As the days start to grow longer and the diurnal shifts more drastic, we are reminded of what lies beneath this subtle white blanket of yet another rather mild winter. Seasonal changes that we have been observing over the last few years seem to be the new normal. Hard frosts are flipped with rainy warmth, even during what should be the coldest parts of the year. Finding mud season creeping into the February side of the calendar and recalling more worries about making sure homestead drainage is up to snuff and less worries about keeping snow paths cleared to access compost piles and tool sheds leave me wondering what winters will look like for the generations to come. I'm sure the deer herd that beds down in our humble hemlock heavy forest have similar thoughts as they struggle through the mud and deal with the challenges of these lengthy labored winters flush with diurnal disparity.

With the temperature swings in full effect it was time for tree tapping and Hazel was eager to lead the charge, as I quizzed her on the order of the tasks at hand. We loaded up the necessary materials and headed out to begin maple season 2024! 

As the afternoon warmth embraced the forest, birds began chirping, puddles began to form and of course the sap started its run.  Hazel made sure to sample the sweet sap drippings from our first tap!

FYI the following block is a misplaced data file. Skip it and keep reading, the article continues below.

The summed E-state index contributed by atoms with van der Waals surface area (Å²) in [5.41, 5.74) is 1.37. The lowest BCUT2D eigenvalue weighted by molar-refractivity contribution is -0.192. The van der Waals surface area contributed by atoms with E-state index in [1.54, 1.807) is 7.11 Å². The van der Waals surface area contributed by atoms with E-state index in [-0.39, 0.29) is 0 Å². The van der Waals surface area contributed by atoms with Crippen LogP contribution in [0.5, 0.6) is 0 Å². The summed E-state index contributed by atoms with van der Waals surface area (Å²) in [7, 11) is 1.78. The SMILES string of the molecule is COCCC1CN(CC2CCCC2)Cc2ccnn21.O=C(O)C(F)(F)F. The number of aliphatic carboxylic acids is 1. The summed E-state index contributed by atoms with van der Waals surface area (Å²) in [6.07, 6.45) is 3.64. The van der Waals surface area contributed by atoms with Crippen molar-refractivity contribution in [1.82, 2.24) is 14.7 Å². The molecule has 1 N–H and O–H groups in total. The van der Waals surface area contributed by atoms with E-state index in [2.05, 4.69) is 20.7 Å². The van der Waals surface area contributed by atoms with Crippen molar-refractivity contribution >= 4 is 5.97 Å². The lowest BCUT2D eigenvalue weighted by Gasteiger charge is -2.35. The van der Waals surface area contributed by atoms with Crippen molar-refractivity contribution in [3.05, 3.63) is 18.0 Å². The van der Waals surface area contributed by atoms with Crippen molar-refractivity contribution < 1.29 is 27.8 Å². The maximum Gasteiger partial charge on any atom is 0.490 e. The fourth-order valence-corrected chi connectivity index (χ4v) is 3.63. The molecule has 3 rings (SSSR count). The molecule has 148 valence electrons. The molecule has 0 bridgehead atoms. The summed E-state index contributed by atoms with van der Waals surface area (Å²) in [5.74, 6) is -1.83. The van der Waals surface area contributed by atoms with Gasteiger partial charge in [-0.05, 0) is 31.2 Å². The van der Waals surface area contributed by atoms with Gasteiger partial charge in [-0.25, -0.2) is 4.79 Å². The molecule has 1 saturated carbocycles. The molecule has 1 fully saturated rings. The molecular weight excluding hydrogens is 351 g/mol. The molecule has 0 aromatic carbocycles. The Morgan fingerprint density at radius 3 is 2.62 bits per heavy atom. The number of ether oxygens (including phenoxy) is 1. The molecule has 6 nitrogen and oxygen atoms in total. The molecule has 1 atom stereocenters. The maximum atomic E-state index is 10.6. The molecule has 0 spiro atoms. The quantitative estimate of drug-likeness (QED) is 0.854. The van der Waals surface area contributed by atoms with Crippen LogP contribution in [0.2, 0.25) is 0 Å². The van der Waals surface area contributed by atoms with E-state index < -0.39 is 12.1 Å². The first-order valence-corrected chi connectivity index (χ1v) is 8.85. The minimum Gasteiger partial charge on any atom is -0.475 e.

As the week warmed up, 30 gallons of sap was collected and we started our first boil as the weekend arrived. Along with the usual boiling we decided it was a good chance to thin out some lower branches that were shading some of our perennial growing space

Seemed fitting to split a bit of the maple logs from last year to get the pans steaming as wafts of maple sweetened sap smoke filled the air.

Well into the evening we stoked the fire and eventually reduced the 30 gallons and strained the remaining 2 gallons of sweet nectar into a stock pot to bring into the house to do a quick strain through wool, followed by a simple cold crash in the fridge overnight. In the morning we brought the remaining sap to a strong boil and used a hydrometer to measure the sugar content until it hits that sweet spot where it is ready to bottle!

All bottled up and corked for the cellar!

Localrootz Maple Syrup - Batch One/ 2024

Speaking of Maple, here is our sweet feline taking a big stretch now that her favorite season is here!